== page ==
Police in Ridgefield, N.J., discovered grandma and grandpa were packing heat. Returning to the home of 82-year-olds Elizabeth and Sherwin Raymond after escorting a disoriented Elizabeth home, cops found a weapons cache that would have rivaled an Iraqi safe house. Police removed nearly 500 guns, including AK-47s, 500 pounds of gunpowder, and 100,000 rounds of ammunition from the Raymonds' home. Mr. Raymond claims he is a gun collector. But there's a problem: The man is a convicted felon. Mr. Raymond went to prison in the early 1970s for performing illegal abortions. He returned to prison after being caught dealing submachine guns. This time, Mr. Raymond has been charged with creating a hazardous condition.
Imagine the trouble bride Moni Mulepati, 24, and groom Pem Dorjee, 23, had in finding someone to officiate at their wedding. The Nepalese couple chose a fairly remote place to wed: atop Mt. Everest. Mr. Dorjee, a Sherpa and experienced climber, led the wedding party of 45 to Everest's summit and exchanged vows with his bride at 29,035 feet. The ceremony began as the bride and groom replaced their oxygen masks with plastic garlands. The celebration didn't last long, however, as the group began its descent just 10 minutes later. Since Edmund Hillary's historic climb in 1953, nearly 13 percent of all Everest climbers have died in the process.
Mohammad al-Zulfa, a legislator in Saudi Arabia, created a firestorm in May when he asked his fellow legislators to lift a ban on women driving automobiles in Saudi Arabia. Mr. al-Zulfa says the prohibition on female driving cannot be found in the Quran or in the law, but rather comes from fatwas, or edicts, from powerful Saudi clerics. Angered by Mr. al-Zulfa's suggestion, some officials have proposed stripping the legislator of his Saudi citizenship. Mr. al-Zulfa says he's received a text message from an angry opponent wishing his blood to be frozen by Allah. "Driving by women leads to evil," Munir al-Shahrani wrote in a letter to a Saudi newspaper. "Can you imagine what it would be like if her car broke down? She would have to seek help from men."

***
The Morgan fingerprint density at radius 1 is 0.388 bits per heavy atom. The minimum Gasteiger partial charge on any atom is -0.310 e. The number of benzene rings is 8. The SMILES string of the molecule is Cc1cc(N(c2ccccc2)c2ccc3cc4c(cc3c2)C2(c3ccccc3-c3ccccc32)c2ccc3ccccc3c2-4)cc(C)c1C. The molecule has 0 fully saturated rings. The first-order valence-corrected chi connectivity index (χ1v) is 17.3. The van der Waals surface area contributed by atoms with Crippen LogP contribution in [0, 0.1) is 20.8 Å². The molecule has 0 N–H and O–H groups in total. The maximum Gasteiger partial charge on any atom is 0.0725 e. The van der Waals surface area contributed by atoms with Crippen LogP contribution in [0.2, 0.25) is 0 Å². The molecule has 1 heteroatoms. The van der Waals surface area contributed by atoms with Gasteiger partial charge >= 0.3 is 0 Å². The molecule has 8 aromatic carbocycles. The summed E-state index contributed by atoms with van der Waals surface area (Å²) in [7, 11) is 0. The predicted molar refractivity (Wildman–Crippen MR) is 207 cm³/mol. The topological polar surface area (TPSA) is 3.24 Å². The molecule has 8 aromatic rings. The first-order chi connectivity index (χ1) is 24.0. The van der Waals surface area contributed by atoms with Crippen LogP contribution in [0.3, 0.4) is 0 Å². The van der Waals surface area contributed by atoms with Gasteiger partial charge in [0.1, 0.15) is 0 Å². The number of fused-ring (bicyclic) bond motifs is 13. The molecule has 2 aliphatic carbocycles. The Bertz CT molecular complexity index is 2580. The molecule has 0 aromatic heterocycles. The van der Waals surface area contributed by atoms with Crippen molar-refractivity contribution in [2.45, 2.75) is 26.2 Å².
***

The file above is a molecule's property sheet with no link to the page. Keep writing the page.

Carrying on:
Sprint thru the Bible
Forget the One Year Bible; the one-day Bible promises to be the time-crunched reader's perfect exegetical tool. Publishing firm Broadman & Holman plans to release what it calls the "Light Speed Study Bible." For just $30, the company promises customers can "read every word of the entire Bible in 24 hours or lessó-with good comprehension." Theologians and others who have devoted large portions of their lives to understanding portions of Paul's writings will likely remain skeptical. It may come down to what the definition of "good comprehension" is.
Sign of protest
One New Jersey businessman is so tired of what he calls the "anti-business" attitude of the Garden State that he's decided to give visitors a heads-up. William Juliano, a developer from Mount Laurel, N.J., has put up a billboard giving drivers an unusual greeting: "Welcome to New Jersey. A horrible place to do business." Mr. Juliano says the state's environmental agency is too aggressive in labeling some land as protected wetlands. Fired back a state official: "I think that he came to the mistaken belief that he had a personal and perpetual exemption from the wetlands laws."
Glen Germain Jr. may not be the brightest criminal, but he could be the noisiest or most singed. While siphoning gasoline from a truck in upstate New York, Mr. Germain wanted to check his progress, so the crook whipped out his lighter for illumination. The resulting fire blew Mr. Germain's cover and burned his face and hands. He was quickly arrested.